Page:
There won't be the traditional Canada Day parade downtown or concert and fireworks in the Old Port due to the pandemic, but Montrealers will still get a chance to celebrate Canada Day this summer. –– CFCF

Steven Lee Olsen co-writes No. 1 hits for Keith Urban, Kip Moore, and more

The Canadian singer/songwriter is clearly a glass-half-full type. Rather than wallowing in disappointment over the coronavirus cancellations of Canadian summer festival dates that would have helped promote his new material (four songs released in March, on his own SLO Circus imprint), he’s donned his other hat, that of a much-in-demand songwriter for major country acts. –– Kerry Doole, Words & Music 


Musical Moment: Hear TSO principal cello play the Catalan folk song ‘Song of the Birds’

In this week’s Musical Moment, Joseph Johnson, the Toronto Symphony Orchestra’s principal cello, contributes a Catalan folk song called “Song of the Birds.” A solo version for cello was brought to international attention by the legendary cellist and humanist Pablo Casals in 1971.  –– Toronto Star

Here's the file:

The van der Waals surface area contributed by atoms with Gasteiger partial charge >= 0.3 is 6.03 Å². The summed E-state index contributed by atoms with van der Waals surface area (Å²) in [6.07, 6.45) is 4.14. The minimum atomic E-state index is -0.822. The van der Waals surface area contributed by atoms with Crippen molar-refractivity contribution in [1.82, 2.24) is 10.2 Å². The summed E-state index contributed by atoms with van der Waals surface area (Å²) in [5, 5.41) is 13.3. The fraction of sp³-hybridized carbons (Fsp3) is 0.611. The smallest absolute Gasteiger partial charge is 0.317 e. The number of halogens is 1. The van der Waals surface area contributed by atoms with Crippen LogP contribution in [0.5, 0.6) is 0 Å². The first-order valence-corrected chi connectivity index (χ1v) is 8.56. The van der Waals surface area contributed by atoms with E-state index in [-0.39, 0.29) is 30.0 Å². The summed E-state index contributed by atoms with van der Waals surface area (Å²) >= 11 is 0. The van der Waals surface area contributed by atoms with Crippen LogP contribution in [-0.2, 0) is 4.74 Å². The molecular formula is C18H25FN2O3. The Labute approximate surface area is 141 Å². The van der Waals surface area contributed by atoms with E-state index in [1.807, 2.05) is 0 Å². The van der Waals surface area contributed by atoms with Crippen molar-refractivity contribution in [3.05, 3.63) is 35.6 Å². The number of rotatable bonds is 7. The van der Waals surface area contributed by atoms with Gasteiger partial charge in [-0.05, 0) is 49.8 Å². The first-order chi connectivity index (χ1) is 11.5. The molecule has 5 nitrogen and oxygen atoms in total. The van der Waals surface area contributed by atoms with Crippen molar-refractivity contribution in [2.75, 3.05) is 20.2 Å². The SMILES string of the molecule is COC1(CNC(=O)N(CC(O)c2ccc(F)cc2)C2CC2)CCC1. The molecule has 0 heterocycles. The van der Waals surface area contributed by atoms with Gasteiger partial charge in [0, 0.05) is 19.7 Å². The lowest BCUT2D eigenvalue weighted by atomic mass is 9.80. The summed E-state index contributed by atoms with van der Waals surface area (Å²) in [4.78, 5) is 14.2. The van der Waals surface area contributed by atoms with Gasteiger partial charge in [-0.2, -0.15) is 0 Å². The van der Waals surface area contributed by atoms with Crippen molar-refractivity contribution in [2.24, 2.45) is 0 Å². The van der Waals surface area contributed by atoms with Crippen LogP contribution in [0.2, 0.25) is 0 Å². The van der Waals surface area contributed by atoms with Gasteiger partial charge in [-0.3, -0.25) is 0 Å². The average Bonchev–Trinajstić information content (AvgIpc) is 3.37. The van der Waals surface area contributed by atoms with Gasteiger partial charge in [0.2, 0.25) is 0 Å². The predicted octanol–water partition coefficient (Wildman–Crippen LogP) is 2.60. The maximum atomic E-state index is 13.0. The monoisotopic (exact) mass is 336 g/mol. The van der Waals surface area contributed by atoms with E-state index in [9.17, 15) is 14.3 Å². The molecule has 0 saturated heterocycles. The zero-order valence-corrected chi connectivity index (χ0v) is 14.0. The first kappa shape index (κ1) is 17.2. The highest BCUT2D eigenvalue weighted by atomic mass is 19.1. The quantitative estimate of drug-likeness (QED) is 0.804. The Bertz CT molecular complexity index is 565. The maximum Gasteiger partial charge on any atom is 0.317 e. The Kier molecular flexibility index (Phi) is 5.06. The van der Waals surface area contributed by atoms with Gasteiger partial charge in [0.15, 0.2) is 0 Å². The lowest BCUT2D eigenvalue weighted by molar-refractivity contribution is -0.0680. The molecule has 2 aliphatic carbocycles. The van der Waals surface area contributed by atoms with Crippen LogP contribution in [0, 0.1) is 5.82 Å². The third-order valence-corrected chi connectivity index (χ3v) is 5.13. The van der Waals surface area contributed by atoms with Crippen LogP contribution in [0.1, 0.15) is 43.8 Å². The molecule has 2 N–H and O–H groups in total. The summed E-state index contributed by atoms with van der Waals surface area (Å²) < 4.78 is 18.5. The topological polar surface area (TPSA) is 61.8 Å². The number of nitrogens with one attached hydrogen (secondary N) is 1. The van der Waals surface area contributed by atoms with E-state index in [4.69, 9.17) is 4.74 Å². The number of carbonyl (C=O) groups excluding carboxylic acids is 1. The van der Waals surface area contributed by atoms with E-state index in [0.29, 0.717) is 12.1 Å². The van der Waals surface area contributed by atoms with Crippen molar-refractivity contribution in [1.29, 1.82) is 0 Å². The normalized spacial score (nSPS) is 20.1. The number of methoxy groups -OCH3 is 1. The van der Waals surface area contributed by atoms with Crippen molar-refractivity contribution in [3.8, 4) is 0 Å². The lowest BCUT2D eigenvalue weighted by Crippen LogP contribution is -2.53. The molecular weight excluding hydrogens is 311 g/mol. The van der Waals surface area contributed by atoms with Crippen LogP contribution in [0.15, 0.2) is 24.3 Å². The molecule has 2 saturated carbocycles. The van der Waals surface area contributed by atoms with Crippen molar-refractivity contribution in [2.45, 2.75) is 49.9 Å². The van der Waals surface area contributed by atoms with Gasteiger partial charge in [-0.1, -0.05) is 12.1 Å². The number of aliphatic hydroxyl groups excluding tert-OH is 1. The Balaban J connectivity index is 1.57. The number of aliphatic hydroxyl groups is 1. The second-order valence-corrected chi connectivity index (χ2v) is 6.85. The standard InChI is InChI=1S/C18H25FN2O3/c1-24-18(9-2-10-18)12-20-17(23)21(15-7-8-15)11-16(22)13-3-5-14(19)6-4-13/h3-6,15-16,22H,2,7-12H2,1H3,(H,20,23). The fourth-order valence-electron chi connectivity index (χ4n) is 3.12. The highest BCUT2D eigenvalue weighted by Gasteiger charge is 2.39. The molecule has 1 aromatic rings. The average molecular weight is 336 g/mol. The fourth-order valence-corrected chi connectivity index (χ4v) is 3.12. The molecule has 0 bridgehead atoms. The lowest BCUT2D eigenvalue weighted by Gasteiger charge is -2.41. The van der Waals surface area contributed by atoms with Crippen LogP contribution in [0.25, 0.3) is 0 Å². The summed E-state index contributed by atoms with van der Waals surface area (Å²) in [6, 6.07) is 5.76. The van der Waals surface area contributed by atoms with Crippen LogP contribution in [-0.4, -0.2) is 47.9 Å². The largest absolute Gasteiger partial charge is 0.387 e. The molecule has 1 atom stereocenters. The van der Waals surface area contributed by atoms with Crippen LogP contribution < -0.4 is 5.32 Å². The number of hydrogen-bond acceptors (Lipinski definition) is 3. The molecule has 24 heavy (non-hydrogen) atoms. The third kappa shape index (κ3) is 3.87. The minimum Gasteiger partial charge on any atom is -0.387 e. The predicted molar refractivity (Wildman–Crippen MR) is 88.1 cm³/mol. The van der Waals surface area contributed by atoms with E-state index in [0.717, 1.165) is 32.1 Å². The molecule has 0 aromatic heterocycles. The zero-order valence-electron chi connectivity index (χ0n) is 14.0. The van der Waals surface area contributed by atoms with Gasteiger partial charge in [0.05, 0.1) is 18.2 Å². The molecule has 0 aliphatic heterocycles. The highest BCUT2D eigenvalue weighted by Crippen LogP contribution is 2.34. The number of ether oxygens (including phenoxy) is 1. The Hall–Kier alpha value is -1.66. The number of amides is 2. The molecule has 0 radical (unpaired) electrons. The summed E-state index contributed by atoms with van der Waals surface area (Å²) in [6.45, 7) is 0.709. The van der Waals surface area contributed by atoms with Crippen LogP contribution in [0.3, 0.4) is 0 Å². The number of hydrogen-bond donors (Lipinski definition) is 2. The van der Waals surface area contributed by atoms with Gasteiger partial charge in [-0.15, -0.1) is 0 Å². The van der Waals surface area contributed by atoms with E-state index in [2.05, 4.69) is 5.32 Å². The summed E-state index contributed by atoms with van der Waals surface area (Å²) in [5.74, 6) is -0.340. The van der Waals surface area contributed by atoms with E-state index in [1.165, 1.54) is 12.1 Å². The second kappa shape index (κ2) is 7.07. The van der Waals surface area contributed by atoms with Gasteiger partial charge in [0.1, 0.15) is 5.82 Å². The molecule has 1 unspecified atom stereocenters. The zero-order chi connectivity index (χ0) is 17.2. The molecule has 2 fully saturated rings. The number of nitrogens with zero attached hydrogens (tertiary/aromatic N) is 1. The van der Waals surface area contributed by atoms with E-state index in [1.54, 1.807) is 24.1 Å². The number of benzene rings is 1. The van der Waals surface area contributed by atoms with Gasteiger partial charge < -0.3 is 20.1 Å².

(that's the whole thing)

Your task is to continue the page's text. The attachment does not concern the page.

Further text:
“Music, lyrics, and sounds can just bring this type of self-acceptance that we need.” 

R&B force Kwento explains music as medicine for the soul. –– Alec Martin, The Coast


As nightlife returns in some states, clubs and promoters should consider their liability in case of covid-19 outbreaks.

As states lessen restrictions and move towards phased reopening of businesses, venues, nightclubs and concert promoters have been pressing their attorneys, business managers and insurance providers for solid advice regarding what protection they would be afforded should a covid-19 infection or outbreak occur on their premises. What they are discovering is there are no definitive answers. –– Claudia Rosenbaum, Billboard

Live Nation plans to reduce payments, shift risks to a artists for 2021 festivals

A memo to agents outlines sweeping changes that dramatically shift the balance of power back to promoters in the post-pandemic world. ––  Dave Brooks, Billboard

Music streaming needs a new future

I am going to take this thinking one step further by proposing a new way to consider how to segment the music consumption journey and how Western companies can become part of this new vision. –– Music Industry Blog